Megan Ogilvie Paris Lectures

In Paris Lectures
Megan Ogilvie is an MIT graduate, a 12-year Toronto Star journalist veteran, a writer of 1200 news stories and the book, Menu Confidential, reporter and presenter of the popular Star health column The Dish, and – gloriously – a resident of Paris. Her accomplishments pale only to our appreciation of her as a friend and human being. So on April 26th we felt incredibly honoured as she graced our small town with one of the best Paris Lectures delivered yet.

It’s been just over a year since we began Paris Lectures and this event marked our tenth talk. Mark warmed up the crowd by sharing a small history lesson, recounting the Paris Mutual Improvement Society of the 1800s, a collective who ran their own “Paris Lectures” series. We began our talks without that historical context, but knowing we have historic precedence makes our modern-day undertaking all the more exciting for us.

The Paris Mutual Improvement Society group used to meet at a building on Grand River Street (which now houses the Grand River Taxi company), just down the street from where we meet now at Stillwaters. Eventually, they disbanded their Paris Lectures initiative due to low attendance. Although when we began we were never sure if enough people would show up to fill our allocated space, we find ourselves now in the opposite situation having more people on our waitlist than will fit into the venue. It’s a problem to be solved, for sure, but how times have changed in Paris hasn’t escaped us.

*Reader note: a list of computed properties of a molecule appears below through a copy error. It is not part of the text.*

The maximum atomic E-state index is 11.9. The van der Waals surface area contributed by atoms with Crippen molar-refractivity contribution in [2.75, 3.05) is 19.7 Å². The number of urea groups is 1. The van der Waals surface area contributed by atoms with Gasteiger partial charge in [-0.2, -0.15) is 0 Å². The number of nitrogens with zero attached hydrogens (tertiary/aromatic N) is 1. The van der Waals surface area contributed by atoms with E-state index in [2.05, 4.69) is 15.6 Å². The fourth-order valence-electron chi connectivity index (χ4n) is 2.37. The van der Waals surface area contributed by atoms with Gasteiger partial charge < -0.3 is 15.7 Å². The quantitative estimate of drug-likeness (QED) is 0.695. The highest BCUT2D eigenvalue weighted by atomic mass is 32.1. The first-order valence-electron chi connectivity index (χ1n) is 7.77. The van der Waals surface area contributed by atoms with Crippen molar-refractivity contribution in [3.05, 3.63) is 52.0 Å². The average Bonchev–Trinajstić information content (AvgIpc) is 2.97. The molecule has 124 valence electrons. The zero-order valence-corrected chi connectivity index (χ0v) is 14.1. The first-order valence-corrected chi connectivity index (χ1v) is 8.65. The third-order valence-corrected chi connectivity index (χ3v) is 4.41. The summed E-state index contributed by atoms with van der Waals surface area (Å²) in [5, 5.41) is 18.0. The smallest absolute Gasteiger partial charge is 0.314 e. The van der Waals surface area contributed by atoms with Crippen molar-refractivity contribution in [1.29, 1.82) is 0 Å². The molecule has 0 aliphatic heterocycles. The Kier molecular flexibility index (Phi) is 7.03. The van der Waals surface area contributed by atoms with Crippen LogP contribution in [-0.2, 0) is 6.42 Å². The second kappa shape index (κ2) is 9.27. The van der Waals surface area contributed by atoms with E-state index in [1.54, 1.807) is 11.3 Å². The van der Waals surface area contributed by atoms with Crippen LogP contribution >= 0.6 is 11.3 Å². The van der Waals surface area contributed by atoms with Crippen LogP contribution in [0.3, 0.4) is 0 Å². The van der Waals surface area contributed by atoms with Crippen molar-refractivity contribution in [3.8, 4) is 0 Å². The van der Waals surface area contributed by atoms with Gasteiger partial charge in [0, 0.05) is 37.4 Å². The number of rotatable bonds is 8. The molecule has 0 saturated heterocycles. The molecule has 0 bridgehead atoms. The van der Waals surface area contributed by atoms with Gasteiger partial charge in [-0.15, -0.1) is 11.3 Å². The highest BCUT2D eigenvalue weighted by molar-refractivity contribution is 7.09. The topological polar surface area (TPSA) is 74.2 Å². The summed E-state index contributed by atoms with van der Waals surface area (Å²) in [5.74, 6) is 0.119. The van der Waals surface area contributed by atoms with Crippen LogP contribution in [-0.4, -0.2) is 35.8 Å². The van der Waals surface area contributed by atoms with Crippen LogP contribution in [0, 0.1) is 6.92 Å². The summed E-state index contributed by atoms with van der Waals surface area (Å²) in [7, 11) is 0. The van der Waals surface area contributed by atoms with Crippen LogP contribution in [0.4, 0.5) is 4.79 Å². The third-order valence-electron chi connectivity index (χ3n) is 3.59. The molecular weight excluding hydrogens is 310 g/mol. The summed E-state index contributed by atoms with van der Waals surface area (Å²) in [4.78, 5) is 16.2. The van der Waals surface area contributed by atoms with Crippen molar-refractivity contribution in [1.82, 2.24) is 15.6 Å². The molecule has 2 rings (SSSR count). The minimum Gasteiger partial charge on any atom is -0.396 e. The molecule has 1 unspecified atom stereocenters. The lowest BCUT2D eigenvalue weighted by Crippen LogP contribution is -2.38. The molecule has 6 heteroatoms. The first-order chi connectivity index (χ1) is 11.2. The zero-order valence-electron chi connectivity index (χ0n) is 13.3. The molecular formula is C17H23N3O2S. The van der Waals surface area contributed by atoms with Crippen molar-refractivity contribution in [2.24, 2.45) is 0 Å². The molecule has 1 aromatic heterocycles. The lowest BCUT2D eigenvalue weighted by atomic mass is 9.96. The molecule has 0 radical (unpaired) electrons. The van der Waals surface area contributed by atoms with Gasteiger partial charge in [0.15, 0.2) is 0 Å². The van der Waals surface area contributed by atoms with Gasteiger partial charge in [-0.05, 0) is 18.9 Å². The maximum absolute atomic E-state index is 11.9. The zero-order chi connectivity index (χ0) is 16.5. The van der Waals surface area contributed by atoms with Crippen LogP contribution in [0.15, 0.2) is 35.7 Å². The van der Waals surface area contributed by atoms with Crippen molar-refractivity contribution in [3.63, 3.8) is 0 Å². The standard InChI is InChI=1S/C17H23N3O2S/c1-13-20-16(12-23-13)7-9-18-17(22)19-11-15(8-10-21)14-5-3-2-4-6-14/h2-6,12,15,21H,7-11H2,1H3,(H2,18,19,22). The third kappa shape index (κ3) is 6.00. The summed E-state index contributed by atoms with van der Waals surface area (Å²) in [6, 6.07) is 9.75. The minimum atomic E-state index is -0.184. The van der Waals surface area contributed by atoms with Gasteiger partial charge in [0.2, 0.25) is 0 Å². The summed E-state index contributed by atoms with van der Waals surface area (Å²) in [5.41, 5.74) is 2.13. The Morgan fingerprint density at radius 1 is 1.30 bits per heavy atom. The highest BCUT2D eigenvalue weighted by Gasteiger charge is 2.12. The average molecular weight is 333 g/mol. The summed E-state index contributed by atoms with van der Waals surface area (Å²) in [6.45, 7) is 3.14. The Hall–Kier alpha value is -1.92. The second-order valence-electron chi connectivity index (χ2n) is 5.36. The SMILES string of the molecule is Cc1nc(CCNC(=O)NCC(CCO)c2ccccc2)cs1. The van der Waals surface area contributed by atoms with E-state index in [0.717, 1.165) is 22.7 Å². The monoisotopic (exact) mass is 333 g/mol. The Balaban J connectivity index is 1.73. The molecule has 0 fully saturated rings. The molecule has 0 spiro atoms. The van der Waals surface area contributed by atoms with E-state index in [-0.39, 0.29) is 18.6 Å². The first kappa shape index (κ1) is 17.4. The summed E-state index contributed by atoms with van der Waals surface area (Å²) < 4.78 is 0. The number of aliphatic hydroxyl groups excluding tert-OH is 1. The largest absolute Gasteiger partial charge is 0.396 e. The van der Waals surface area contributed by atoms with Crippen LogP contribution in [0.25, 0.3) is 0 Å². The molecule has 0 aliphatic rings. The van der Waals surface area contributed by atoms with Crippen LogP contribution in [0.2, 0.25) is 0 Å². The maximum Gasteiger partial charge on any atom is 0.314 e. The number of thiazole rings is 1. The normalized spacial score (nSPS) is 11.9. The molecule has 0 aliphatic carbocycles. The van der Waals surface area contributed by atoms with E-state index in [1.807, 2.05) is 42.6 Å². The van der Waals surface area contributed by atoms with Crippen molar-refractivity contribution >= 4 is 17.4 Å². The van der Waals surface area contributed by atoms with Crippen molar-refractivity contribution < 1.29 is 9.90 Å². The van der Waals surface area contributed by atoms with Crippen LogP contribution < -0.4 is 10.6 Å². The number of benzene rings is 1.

We also thought it interesting that the historic building where the lectures group met sits next door to the previous head office of the Paris Star. And we consider the journalistic tie to a legitimate community important. So we were excited to celebrate Megan’s accomplishments as a journalist and health reporter with this lecture – such important work.

For our creative warmup, we continued with the theme of words and writing and had attendees pair up and race to see who could draw the alphabet in the air the fastest. Much frantic motion and finger-air-writing ensued, but there’s nothing like laughter and friendly competition to put our speaker and crowd at ease. We’re grateful to the crowd every time for being willing participants in our shenanigans.


Finally, we let Megan speak for herself to convince us why she has the best job in the world. She relayed the early days of her career, graduating from school and beginning as an intern at the Toronto Star. She worked her way through the ranks of unlikely assignments to carve out her own niche as a health reporter,  one who has influenced documentary filmmakers and inspired vitriol amongst readers.

MeganOgilvie.001As writers and content creators, we loved hearing the depth of Megan’s writing and journalistic process. And we definitely learned things. Here are some highlights:

Every story counts

You never know where a story will lead. Even an unappealing trip (in Megan’s case, to the Playboy Mansion, of which she says, “I would rather be watching open heart surgery”) will matter to someone. So take the assignment, do it justice, and be open to possibilities.